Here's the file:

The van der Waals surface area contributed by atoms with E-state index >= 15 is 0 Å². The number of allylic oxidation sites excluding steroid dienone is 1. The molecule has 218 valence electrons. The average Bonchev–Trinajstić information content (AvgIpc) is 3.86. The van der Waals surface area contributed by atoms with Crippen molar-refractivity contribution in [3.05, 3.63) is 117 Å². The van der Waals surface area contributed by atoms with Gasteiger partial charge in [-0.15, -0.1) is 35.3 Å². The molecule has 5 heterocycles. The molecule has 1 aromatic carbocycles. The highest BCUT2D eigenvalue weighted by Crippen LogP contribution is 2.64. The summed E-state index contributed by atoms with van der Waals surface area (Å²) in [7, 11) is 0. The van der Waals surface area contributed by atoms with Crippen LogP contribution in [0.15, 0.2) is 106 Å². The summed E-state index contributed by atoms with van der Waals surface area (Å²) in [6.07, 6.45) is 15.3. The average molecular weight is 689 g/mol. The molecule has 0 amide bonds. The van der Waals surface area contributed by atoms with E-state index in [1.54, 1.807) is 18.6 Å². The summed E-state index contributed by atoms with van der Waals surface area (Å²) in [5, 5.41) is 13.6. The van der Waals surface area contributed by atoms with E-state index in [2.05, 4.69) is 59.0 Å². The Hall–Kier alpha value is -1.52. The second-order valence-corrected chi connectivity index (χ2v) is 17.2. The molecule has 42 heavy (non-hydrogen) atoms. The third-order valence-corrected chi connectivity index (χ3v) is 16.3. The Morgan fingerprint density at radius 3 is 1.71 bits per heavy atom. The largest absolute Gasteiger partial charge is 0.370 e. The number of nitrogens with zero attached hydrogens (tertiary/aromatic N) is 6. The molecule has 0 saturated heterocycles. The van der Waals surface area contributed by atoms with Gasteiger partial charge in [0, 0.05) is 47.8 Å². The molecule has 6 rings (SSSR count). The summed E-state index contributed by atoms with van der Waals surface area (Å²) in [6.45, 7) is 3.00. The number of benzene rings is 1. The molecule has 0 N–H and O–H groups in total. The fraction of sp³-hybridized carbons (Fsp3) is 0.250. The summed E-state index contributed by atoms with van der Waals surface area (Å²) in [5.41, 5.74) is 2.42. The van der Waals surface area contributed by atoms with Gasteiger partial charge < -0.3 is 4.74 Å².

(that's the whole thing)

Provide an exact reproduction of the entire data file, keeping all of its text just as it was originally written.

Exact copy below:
The van der Waals surface area contributed by atoms with E-state index >= 15 is 0 Å². The number of allylic oxidation sites excluding steroid dienone is 1. The molecule has 218 valence electrons. The average Bonchev–Trinajstić information content (AvgIpc) is 3.86. The van der Waals surface area contributed by atoms with Crippen molar-refractivity contribution in [3.05, 3.63) is 117 Å². The van der Waals surface area contributed by atoms with Gasteiger partial charge in [-0.15, -0.1) is 35.3 Å². The molecule has 5 heterocycles. The molecule has 1 aromatic carbocycles. The highest BCUT2D eigenvalue weighted by Crippen LogP contribution is 2.64. The summed E-state index contributed by atoms with van der Waals surface area (Å²) in [7, 11) is 0. The van der Waals surface area contributed by atoms with Crippen LogP contribution in [0.15, 0.2) is 106 Å². The summed E-state index contributed by atoms with van der Waals surface area (Å²) in [6.07, 6.45) is 15.3. The average molecular weight is 689 g/mol. The molecule has 0 amide bonds. The van der Waals surface area contributed by atoms with E-state index in [1.54, 1.807) is 18.6 Å². The summed E-state index contributed by atoms with van der Waals surface area (Å²) in [5, 5.41) is 13.6. The van der Waals surface area contributed by atoms with E-state index in [2.05, 4.69) is 59.0 Å². The Hall–Kier alpha value is -1.52. The second-order valence-corrected chi connectivity index (χ2v) is 17.2. The molecule has 42 heavy (non-hydrogen) atoms. The third-order valence-corrected chi connectivity index (χ3v) is 16.3. The Morgan fingerprint density at radius 3 is 1.71 bits per heavy atom. The largest absolute Gasteiger partial charge is 0.370 e. The number of nitrogens with zero attached hydrogens (tertiary/aromatic N) is 6. The molecule has 0 saturated heterocycles. The van der Waals surface area contributed by atoms with Gasteiger partial charge in [0, 0.05) is 47.8 Å². The molecule has 6 rings (SSSR count). The summed E-state index contributed by atoms with van der Waals surface area (Å²) in [6.45, 7) is 3.00. The number of benzene rings is 1. The molecule has 0 N–H and O–H groups in total. The fraction of sp³-hybridized carbons (Fsp3) is 0.250. The summed E-state index contributed by atoms with van der Waals surface area (Å²) in [5.41, 5.74) is 2.42. The van der Waals surface area contributed by atoms with Gasteiger partial charge < -0.3 is 4.74 Å².